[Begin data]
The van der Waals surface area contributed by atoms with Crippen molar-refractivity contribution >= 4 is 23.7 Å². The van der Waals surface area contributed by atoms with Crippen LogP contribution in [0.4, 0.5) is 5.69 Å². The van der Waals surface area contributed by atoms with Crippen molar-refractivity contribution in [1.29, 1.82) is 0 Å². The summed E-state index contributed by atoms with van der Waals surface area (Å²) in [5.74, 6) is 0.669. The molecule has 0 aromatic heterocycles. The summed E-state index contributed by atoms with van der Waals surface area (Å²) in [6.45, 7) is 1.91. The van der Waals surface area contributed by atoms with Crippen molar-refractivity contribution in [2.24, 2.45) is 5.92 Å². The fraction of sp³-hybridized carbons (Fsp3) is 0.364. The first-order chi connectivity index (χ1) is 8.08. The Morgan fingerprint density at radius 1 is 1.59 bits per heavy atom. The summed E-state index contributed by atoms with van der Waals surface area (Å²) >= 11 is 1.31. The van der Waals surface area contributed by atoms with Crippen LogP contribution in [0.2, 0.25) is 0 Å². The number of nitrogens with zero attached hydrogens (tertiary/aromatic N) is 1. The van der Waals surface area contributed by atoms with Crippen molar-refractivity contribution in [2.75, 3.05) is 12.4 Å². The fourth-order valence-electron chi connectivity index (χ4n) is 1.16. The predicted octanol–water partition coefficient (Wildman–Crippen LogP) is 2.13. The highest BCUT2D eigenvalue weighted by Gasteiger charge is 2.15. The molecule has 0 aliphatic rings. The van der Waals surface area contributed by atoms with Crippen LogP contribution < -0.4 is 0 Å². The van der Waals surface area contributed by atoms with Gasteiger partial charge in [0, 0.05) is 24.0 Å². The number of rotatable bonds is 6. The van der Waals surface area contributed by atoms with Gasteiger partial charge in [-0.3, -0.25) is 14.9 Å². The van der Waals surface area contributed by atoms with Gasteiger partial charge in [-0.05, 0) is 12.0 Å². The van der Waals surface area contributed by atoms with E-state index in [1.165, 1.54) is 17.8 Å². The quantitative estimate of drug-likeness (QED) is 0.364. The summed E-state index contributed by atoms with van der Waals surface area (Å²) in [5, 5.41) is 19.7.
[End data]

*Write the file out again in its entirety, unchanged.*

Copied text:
The van der Waals surface area contributed by atoms with Crippen molar-refractivity contribution >= 4 is 23.7 Å². The van der Waals surface area contributed by atoms with Crippen LogP contribution in [0.4, 0.5) is 5.69 Å². The van der Waals surface area contributed by atoms with Crippen molar-refractivity contribution in [1.29, 1.82) is 0 Å². The summed E-state index contributed by atoms with van der Waals surface area (Å²) in [5.74, 6) is 0.669. The molecule has 0 aromatic heterocycles. The summed E-state index contributed by atoms with van der Waals surface area (Å²) in [6.45, 7) is 1.91. The van der Waals surface area contributed by atoms with Crippen molar-refractivity contribution in [2.24, 2.45) is 5.92 Å². The fraction of sp³-hybridized carbons (Fsp3) is 0.364. The first-order chi connectivity index (χ1) is 8.08. The Morgan fingerprint density at radius 1 is 1.59 bits per heavy atom. The summed E-state index contributed by atoms with van der Waals surface area (Å²) >= 11 is 1.31. The van der Waals surface area contributed by atoms with Crippen LogP contribution in [0.2, 0.25) is 0 Å². The number of nitrogens with zero attached hydrogens (tertiary/aromatic N) is 1. The van der Waals surface area contributed by atoms with Crippen molar-refractivity contribution in [2.75, 3.05) is 12.4 Å². The fourth-order valence-electron chi connectivity index (χ4n) is 1.16. The predicted octanol–water partition coefficient (Wildman–Crippen LogP) is 2.13. The highest BCUT2D eigenvalue weighted by Gasteiger charge is 2.15. The molecule has 0 aliphatic rings. The van der Waals surface area contributed by atoms with Crippen LogP contribution < -0.4 is 0 Å². The van der Waals surface area contributed by atoms with Gasteiger partial charge in [0, 0.05) is 24.0 Å². The number of rotatable bonds is 6. The van der Waals surface area contributed by atoms with Gasteiger partial charge in [-0.3, -0.25) is 14.9 Å². The van der Waals surface area contributed by atoms with Gasteiger partial charge in [-0.05, 0) is 12.0 Å². The van der Waals surface area contributed by atoms with E-state index in [1.165, 1.54) is 17.8 Å². The quantitative estimate of drug-likeness (QED) is 0.364. The summed E-state index contributed by atoms with van der Waals surface area (Å²) in [5, 5.41) is 19.7.